How Does Your BRD Antibiotic Measure Up?

Your bovine respiratory disease (BRD) antibiotic has an important job to do. How do you know that it is working?

The metrics below — some of which your operation may already track — provide a great starting point for measuring the success of your BRD treatment and control antibiotics.

Use these metrics independently or in combination to help identify strengths and opportunities within your BRD program as well as guide a conversation with your veterinarian about any necessary improvements.

Measuring Success of an Antibiotic for Treatment of BRD

1. Lower Re-treat and Repull Rates

You are likely assessing these rates together, as many operations do, but some operations have found it helpful to differentiate between the two when measuring treatment success.

    • Re-treat: Is usually seen as a failure of the antibiotic for the first treatment and there is a need for further intervention.
    • Repull: Is usually seen as a relapse or reccurence of disease, rather, a new instance of BRD and not necessarily a failure of the first antibiotic.

Whether evaluating together or separately, consider that there are many factors, including management practices and changes in the number of cattle you’re receiving, that can increase your re-treat and repull rates.

2. High Clinical Response Rate

Clinical symptoms can be very subjective, but you can objectify them by using DART criteria to guide your evaluations:

    • Depression
    • Appetite
    • Respiratory rate and character
    • Temperature

If you have a scale in your chutes, weight can also prove a valuable metric, with weight gain or maintenance supporting a positive clinical response.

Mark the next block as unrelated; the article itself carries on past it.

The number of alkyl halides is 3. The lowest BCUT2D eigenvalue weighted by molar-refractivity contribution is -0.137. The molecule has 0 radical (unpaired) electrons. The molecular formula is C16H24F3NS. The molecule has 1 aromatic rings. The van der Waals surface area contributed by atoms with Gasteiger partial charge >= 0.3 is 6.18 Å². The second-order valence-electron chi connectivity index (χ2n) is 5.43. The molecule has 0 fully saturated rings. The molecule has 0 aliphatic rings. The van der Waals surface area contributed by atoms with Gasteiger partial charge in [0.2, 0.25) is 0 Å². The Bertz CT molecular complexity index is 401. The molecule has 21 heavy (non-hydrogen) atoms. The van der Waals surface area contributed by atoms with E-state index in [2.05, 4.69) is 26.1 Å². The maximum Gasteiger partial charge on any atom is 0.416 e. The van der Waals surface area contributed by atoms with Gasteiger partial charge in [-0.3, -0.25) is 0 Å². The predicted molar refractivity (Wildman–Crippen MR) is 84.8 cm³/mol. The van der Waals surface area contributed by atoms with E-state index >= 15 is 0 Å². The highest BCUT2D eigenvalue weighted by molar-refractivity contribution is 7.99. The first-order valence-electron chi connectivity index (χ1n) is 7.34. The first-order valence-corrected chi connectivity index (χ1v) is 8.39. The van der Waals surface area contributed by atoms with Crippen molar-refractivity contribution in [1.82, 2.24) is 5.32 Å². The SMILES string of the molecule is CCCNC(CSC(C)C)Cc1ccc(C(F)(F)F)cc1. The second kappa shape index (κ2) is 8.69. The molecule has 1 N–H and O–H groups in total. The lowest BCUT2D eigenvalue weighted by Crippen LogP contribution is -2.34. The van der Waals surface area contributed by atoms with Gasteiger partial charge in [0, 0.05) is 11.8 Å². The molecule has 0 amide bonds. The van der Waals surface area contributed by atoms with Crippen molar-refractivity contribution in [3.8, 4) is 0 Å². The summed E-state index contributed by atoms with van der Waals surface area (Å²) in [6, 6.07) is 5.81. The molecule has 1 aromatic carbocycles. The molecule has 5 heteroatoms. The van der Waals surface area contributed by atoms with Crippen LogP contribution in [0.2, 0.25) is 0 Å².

To improve clinical response rates, consider a BRD product with a longer post-treatment interval (PTI), or time active in the animal’s system. DRAXXIN® (tulathromycin) Injectable Solution, for example, has a demonstrated PTI of up to 14 days.1-4

3. Low Case Fatality Rate

Case fatality rate is the percentage of cattle pulled that actually die of BRD. A rate of 10%-20% is generally acceptable, but, as mentioned above, pull rates can be influenced by many outside factors.

Exercise caution during interpretation as a low case fatality rate does not always indicate a successful treatment program.

    • 1 death/2 pulls = 50% case fatality rate
    • 10 deaths/100 pulls = 10% case fatality rate

In this example, the herd with a 50% case fatality rate would still experience fewer death losses and treatment expenses.

Measuring Success of an Antibiotic for Control of BRD

1. Lower BRD Morbidity (Pull rates)

Herds that receive an antibiotic on arrival should have lower BRD morbidity, or pull rates, than untreated herds. In theory, less-effective antibiotics would also be associated with higher pull rates.

However, keep in mind that pull rates may be increased by other factors. Using antibiotics that are active for shorter lengths of time in the animal’s system (also called post-metaphylaxis intervals, or PMIs) or if employees aren’t pulling the right cattle at the right time, may influence pull rates.

This article shares a few more reasons why your pull rates could be higher.

2. Lower BRD Mortality

Mortality is considered a critical measurement of BRD treatment success as it is usually seen as the greatest expense of BRD. Death losses include yardage, feed and medicine costs on top of the animal’s purchase price. Those costs can be so steep that cattle owners, particularly custom cattle feedlot owners, often prioritize mortality above overall performance and cost of gain.

Though factors outside of antibiotic efficacy can also influence mortality, the metric itself is fairly objective and easy to track. You can work to reduce your mortality rate with an antibiotic that’s demonstrated to reduce death loss by up to 50%.